Excitatory actions of GABA in the intact neonatal rodent hippocampus in vitro

  • Valeeva G
  • Valiullina F
  • Khazipov R
  • 54


    Mendeley users who have this article in their library.
  • 27


    Citations of this article.


The excitatory action of gamma-aminobutyric acid (GABA) is considered to be a hallmark of the developing nervous system. However, in immature brain slices, excitatory GABA actions may be secondary to neuronal injury during slice preparation. Here, we explored GABA actions in the rodent intact hippocampal preparations and at different depths of hippocampal slices during the early post-natal period [post-natal days (P) 1-7]. We found that in the intact hippocampus at P1-3: (i) GABA exerts depolarizing action as seen in cell-attached single GABA(A) channel recordings; (ii) GABA(A) receptor (GABA(A)-R) agonist isoguvacine and synaptic activation of the GABA(A)-Rs increase the frequency of multiple unit activity and the frequency of the network-driven giant depolarizing potentials (GDPs); and that (iii) Na(+)-K(+)-2Cl(-) cotransporter (NKCC1) antagonist bumetanide suppresses GDPs and the excitatory actions of isoguvacine. In the hippocampal slices at P2-5, isoguvacine and synaptic activation of GABA(A)-Rs-evoked excitatory responses at all slice depths, including surface and core. Thus, GABA exerts excitatory actions in the intact hippocampus (P1-3) and at all depths of hippocampal slices (P2-5). Therefore, the excitatory actions of GABA in hippocampal slices during the first post-natal days are not due to neuronal injury during slice preparation, and the trauma-related excitatory GABA actions at the slice surface are a fundamentally different phenomenon observed during the second post-natal week.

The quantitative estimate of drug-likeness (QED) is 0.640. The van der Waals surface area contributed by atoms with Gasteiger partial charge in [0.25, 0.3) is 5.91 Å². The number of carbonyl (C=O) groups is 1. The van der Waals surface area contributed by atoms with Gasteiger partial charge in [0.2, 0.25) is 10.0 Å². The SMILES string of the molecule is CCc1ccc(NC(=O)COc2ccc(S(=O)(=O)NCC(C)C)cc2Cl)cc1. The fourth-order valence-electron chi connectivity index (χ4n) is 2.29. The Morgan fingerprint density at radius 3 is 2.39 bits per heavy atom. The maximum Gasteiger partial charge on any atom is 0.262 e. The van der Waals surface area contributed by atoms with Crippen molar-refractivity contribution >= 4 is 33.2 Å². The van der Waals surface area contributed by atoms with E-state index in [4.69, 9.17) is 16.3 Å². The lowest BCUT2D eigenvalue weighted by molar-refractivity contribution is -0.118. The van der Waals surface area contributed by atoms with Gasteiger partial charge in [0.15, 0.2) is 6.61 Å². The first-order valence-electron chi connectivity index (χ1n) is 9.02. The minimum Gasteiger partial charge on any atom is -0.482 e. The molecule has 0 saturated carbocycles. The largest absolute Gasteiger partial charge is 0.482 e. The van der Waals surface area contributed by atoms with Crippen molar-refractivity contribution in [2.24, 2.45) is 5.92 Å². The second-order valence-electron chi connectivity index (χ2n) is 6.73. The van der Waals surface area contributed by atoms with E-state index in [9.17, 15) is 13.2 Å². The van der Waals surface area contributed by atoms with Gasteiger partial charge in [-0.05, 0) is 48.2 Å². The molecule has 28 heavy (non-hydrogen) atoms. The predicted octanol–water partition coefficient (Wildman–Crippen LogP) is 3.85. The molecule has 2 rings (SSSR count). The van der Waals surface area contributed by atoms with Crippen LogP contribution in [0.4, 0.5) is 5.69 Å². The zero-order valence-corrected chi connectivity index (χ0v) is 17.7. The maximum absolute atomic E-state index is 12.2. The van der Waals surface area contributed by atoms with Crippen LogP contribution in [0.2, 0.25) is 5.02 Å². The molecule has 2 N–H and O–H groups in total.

Get free article suggestions today

Mendeley saves you time finding and organizing research

Sign up here
Already have an account ?Sign in

Find this document


  • Guzel Valeeva

  • Fliza Valiullina

  • Roustem Khazipov

Cite this document

Choose a citation style from the tabs below

Save time finding and organizing research with Mendeley

Sign up for free